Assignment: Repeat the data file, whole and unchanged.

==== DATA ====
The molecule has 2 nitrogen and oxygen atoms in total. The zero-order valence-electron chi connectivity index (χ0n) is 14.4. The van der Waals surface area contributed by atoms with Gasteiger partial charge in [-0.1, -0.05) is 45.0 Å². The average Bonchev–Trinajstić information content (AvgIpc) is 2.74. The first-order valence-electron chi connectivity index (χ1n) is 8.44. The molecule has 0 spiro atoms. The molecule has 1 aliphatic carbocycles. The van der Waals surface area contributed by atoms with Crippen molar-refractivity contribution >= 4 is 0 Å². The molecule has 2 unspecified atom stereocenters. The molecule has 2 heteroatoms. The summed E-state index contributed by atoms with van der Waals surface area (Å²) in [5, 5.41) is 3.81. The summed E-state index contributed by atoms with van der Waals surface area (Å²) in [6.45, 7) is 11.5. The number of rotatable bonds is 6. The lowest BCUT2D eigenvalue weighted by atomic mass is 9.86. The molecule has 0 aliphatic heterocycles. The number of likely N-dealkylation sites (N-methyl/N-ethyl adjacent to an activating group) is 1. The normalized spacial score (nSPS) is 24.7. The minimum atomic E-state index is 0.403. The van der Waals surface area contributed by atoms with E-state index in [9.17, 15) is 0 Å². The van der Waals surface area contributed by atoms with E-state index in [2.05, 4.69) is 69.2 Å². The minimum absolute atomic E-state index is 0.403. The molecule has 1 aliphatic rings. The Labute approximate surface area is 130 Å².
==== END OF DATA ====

The molecule has 2 nitrogen and oxygen atoms in total. The zero-order valence-electron chi connectivity index (χ0n) is 14.4. The van der Waals surface area contributed by atoms with Gasteiger partial charge in [-0.1, -0.05) is 45.0 Å². The average Bonchev–Trinajstić information content (AvgIpc) is 2.74. The first-order valence-electron chi connectivity index (χ1n) is 8.44. The molecule has 0 spiro atoms. The molecule has 1 aliphatic carbocycles. The van der Waals surface area contributed by atoms with Crippen molar-refractivity contribution >= 4 is 0 Å². The molecule has 2 unspecified atom stereocenters. The molecule has 2 heteroatoms. The summed E-state index contributed by atoms with van der Waals surface area (Å²) in [5, 5.41) is 3.81. The summed E-state index contributed by atoms with van der Waals surface area (Å²) in [6.45, 7) is 11.5. The number of rotatable bonds is 6. The lowest BCUT2D eigenvalue weighted by atomic mass is 9.86. The molecule has 0 aliphatic heterocycles. The number of likely N-dealkylation sites (N-methyl/N-ethyl adjacent to an activating group) is 1. The normalized spacial score (nSPS) is 24.7. The minimum atomic E-state index is 0.403. The van der Waals surface area contributed by atoms with E-state index in [9.17, 15) is 0 Å². The van der Waals surface area contributed by atoms with E-state index in [2.05, 4.69) is 69.2 Å². The minimum absolute atomic E-state index is 0.403. The molecule has 1 aliphatic rings. The Labute approximate surface area is 130 Å².